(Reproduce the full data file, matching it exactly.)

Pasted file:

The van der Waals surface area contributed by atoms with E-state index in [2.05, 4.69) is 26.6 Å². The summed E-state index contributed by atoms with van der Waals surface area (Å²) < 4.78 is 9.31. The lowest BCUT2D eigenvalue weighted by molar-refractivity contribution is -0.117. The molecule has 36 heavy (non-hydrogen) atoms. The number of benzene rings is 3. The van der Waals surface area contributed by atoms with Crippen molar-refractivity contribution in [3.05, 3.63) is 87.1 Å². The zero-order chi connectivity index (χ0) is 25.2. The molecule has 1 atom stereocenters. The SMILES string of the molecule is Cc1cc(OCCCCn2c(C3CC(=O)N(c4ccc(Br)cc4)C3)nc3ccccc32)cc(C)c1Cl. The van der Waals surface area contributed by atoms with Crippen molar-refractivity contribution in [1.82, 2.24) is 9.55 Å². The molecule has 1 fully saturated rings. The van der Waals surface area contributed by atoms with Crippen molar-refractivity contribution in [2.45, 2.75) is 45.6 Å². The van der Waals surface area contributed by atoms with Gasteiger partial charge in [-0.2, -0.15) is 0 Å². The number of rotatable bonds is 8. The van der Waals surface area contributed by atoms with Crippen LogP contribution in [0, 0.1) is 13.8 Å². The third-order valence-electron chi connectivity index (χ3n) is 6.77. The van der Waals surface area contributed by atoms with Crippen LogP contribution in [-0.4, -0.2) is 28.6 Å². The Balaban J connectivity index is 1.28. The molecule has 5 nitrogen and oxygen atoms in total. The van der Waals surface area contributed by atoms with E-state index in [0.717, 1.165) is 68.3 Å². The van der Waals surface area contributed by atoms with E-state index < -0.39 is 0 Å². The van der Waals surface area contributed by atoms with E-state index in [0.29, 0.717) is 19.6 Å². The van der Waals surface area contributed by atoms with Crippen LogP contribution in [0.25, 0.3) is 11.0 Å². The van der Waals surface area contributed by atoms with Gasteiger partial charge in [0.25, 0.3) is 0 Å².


The van der Waals surface area contributed by atoms with E-state index in [2.05, 4.69) is 26.6 Å². The summed E-state index contributed by atoms with van der Waals surface area (Å²) < 4.78 is 9.31. The lowest BCUT2D eigenvalue weighted by molar-refractivity contribution is -0.117. The molecule has 36 heavy (non-hydrogen) atoms. The number of benzene rings is 3. The van der Waals surface area contributed by atoms with Crippen molar-refractivity contribution in [3.05, 3.63) is 87.1 Å². The zero-order chi connectivity index (χ0) is 25.2. The molecule has 1 atom stereocenters. The SMILES string of the molecule is Cc1cc(OCCCCn2c(C3CC(=O)N(c4ccc(Br)cc4)C3)nc3ccccc32)cc(C)c1Cl. The van der Waals surface area contributed by atoms with Crippen molar-refractivity contribution in [1.82, 2.24) is 9.55 Å². The molecule has 1 fully saturated rings. The van der Waals surface area contributed by atoms with Crippen molar-refractivity contribution in [2.45, 2.75) is 45.6 Å². The van der Waals surface area contributed by atoms with Gasteiger partial charge in [-0.2, -0.15) is 0 Å². The number of rotatable bonds is 8. The van der Waals surface area contributed by atoms with Crippen LogP contribution in [0, 0.1) is 13.8 Å². The third-order valence-electron chi connectivity index (χ3n) is 6.77. The van der Waals surface area contributed by atoms with Crippen LogP contribution in [-0.4, -0.2) is 28.6 Å². The Balaban J connectivity index is 1.28. The molecule has 5 nitrogen and oxygen atoms in total. The van der Waals surface area contributed by atoms with E-state index in [0.717, 1.165) is 68.3 Å². The van der Waals surface area contributed by atoms with E-state index < -0.39 is 0 Å². The van der Waals surface area contributed by atoms with E-state index in [0.29, 0.717) is 19.6 Å². The van der Waals surface area contributed by atoms with Crippen LogP contribution in [0.25, 0.3) is 11.0 Å². The van der Waals surface area contributed by atoms with Gasteiger partial charge in [0.25, 0.3) is 0 Å².